TAMPA, Fla. — Living in Florida has so many perks: sunshine, great weather and beautiful beaches. One major downside is Florida's allergy "season"...which is actually all year.
"We have different allergens for all different seasons," explained Dr. Gregory Baker at AdventHealth, "Right now is tree pollen, pretty soon once we hit rainy season people will be affected by mold allergies."
There's actually research and data that says our pollen seasons are growing longer and longer.
So what do you do if your eyes are itchy, you're stuffed up and constantly sneezing? One answer is something you should already have: a mask. Face coverings that you wear to slow the spread of COVID-19 should cover your nose and mouth and help block out some pollen from affecting your sinuses.
Dr. Baker says immediate relief will come from using approved, over-the-counter medicine.
"Non-sedating antihistamines like Clarinex, Claritin, Allegra are much preferred because they can be taken during the day and not promote sleepiness. Other things like Benadryl and Zyrtec should usually be taken at night because they promote sleepiness." He says you can also use nasal sprays, especially if you're congested.
A lot of people in Florida like the more holistic route when it comes to allergy treatment. There are no studies that can make a clear link as to why they may work for some, but Dr. Baker says if it works for you, go for it.
"The general rule of thumb is if you try a solution and it works, go ahead and take it, but evidence-based medicine will usually be the one that's recommended."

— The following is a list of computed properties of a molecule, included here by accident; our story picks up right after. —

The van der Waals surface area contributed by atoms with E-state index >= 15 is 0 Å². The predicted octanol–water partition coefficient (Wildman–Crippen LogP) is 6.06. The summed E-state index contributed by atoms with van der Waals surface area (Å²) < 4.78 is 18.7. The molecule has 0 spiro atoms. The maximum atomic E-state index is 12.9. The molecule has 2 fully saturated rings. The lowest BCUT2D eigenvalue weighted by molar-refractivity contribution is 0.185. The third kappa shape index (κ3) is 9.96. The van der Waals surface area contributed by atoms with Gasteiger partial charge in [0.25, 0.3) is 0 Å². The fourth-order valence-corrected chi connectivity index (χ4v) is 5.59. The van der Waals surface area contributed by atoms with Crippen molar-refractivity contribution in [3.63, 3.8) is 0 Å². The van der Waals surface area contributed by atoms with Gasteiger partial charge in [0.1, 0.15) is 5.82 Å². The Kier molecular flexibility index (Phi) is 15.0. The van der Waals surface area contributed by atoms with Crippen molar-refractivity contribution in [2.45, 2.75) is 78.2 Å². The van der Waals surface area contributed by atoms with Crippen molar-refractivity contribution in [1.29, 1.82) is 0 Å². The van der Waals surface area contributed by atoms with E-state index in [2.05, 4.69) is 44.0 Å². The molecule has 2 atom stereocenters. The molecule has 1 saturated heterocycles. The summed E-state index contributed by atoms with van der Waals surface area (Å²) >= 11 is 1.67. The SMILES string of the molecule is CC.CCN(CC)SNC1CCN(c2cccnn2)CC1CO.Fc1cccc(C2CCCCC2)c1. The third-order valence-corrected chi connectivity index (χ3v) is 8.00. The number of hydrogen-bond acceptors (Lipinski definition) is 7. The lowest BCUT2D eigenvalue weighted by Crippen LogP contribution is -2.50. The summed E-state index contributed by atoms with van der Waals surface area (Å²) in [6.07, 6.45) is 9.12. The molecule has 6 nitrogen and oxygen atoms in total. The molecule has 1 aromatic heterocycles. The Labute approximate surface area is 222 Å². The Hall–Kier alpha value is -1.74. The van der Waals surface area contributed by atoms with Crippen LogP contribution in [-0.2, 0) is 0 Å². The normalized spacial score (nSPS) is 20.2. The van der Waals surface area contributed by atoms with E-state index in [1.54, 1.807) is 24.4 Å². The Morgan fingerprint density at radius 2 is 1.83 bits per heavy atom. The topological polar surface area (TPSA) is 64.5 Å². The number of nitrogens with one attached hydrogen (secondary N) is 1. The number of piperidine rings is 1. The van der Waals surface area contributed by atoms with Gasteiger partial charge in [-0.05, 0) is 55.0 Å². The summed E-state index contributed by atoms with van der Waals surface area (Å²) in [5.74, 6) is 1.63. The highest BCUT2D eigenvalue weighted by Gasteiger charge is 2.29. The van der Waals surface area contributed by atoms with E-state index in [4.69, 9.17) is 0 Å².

One of those natural allergy remedies comes in the form of something sweet. Honey. A lot of farms create 'allergy blend' honeys. One blend comes from I Heart Bees in Polk City. They collect honey from their farms across the state. "All of the seasons, spring, summer, fall, winter are put into one product we call allergy blend. So, when you eat our honey on a daily basis, you get all the pollen from the entire year, from the entire state.
"It gives your body a sample of all of the pollen so you get more used to it," explained Gary Hinkle, a co-owner of I Heart Bees.
Something to keep in mind as Florida has attracted a lot of new families is that you may see seasonal allergies for the first time after a couple of years here.
"The first exposure to the allergens will usually not produce any symptoms. Your immune system is naive and it doesn't know about our tree or grass pollens. The second and third, that's when you see more of a reaction," explained Dr. Baker. That's why you may go years without being affected and all of a sudden this year you're itchy, stuffy and sneezing.
Sometimes, it's hard to tell the difference between your allergy symptoms and COVID-19 symptoms. You should always get tested for the virus as a precaution, but here's how to tell the difference between the two:
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